As borders kill under the premises of saving lives and distributing order, border regimes emerge in everyday life as sites of uncertainty, fragility, and doubt. The paper explores the spaces of uncertainty that pervade everyday life at the borderlands of Europe with a particular focus on the island of Lampedusa (Italy), and it deploys doubt as an analytical tool to produce a reflexive turn in border studies. From an autoethnographic perspective, it calls for a re-evaluation of the directions we take as scholars when we think and write about borders. By exploring the potential of selfreflection as a path for knowledge of the "other", the paper suggests a shift in gaze which builds on judgment and self-dialogue as forms of responsibility.
What to Do?
On 23 May 2022, I attended an academic discussion entitled “The criminalization of solidarity,” at compas, the centre for migration studies located at 61 Banbury Road, Oxford. It was afternoon, and Salam Aldeen, (the founder of Team Humanity)1 took the floor. He was in Ukraine, helping to evacuate refugees, but his face was on the big screen. While some borders continue to be constructed, others are easily overcome.
Salam recounted some of the tragic events which had led him to initiate his work as a humanitarian activist. Originally from Denmark, but with Iraqi heritage, Salam first learnt about Europe’s so-called “refugee crisis” when a friend asked him to collect clothes for the refugees in Greece in 2013. He decided to fly to Greece and learn more about the situation. He could hardly hold back his tears when he talked about his first experience at the Turkish-Greek border, where hundreds of people in desperate conditions were seeking help. Being in Greece was for Salam the catalyst to actively becoming involved in the human tragedy he was learning about. He decided to become a rescuer and dedicate his life to helping refugees at sea. The Greek authorities accused Salam of smuggling activities and imprisoned him multiple times. He explained that police agents used detention, imprisonment, and physical assault to make his life impossible; to make him go crazy, as he put it. In Salam’s story, there seemed to be a clear-cut divide between humanitarian actors and border agents: the former were vulnerable to the power to which the latter were entitled. Salam’s experience further reflected the schizophrenic moves of border regimes, caught in an interminable battle between securitisation and humanitarianism which only seems to reproduce dynamics of violence, inequality, and the suspension of human rights.2
As the workshop approached its conclusion, we all agreed on the fact that the attitude of policy makers and national and supranational actors in handling forced migration at the borders of Europe is tragic. As time goes by, dramatic scenarios continue to unfold. “Crisis,” we learn from scholars who have worked in the field for decades, is certainly not the result of a lack of knowledge on the part of policy makers and supranational actors.3 We do know “stuff,” as Ruben Andersson put it during the conversation, referring to the increasing number of testimonies of suspension of human rights (as Greek lawyer Dimitris Choulis had spoken about) and the proliferation of the witnesses of border violence (addressed in the discussion by Italian journalist Nancy Porsia). The connections between the EU’s criminal policies and the production of (more or less intended) tragedies have been explored.4 The relationships between legal procedures of securing borders and the development of an industry of illegality have been traced and analysed in detail.5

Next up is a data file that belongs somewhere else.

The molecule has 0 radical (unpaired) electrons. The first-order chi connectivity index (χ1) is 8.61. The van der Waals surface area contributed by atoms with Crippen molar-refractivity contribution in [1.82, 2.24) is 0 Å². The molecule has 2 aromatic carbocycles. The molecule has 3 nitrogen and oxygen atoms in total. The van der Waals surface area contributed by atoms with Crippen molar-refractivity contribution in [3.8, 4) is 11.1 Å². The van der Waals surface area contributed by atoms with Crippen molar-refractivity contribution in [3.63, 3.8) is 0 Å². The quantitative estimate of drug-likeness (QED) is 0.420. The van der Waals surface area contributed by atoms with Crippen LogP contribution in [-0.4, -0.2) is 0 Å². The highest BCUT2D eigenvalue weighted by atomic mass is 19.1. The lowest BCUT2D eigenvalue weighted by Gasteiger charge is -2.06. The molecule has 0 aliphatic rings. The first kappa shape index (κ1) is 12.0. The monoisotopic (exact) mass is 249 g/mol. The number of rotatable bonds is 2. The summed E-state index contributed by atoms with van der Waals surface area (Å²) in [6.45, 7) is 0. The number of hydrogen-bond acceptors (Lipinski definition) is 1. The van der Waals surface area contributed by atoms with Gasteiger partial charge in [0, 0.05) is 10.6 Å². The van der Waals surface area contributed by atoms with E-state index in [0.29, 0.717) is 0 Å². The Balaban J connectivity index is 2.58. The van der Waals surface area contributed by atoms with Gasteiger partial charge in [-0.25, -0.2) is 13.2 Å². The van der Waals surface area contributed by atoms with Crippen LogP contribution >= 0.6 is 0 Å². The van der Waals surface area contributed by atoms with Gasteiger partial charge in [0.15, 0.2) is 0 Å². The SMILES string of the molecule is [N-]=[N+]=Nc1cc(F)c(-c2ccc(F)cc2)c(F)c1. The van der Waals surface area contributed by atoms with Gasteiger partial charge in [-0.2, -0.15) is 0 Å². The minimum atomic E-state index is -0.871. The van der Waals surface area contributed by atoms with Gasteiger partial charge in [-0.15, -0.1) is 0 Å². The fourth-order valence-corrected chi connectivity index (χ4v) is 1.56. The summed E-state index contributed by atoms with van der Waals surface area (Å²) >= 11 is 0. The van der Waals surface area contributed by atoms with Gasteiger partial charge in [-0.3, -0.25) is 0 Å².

As Ruben Andersson suggested in his concluding remarks for the last session of the conference entitled “The Way Forward,” the question scholars should pose is not about producing knowledge that policy makers or actors involved in the migration sector do not know. What we could push for instead is to make powerful actors reflect on a different level. We should change language, and by doing so make them revise the logics that determine their apparently faultless econometric graphs. Building on this call, some scholars have used ethnography as a powerful political language to suggest that the border regime is showing serious cracks which will eventually make it sink.6 But where do these cracks lie? How can the ethnographic method escape the fixed boundaries formed and maintained by border regimes and the logics of “otherness” which keep producing physical and conceptual walls between some individuals and others? As we learn about the unfolding tragedies that take place at the “Doorsteps of Europe”7 and across multiple other borders around the world, one question remains for most scholars: what to do?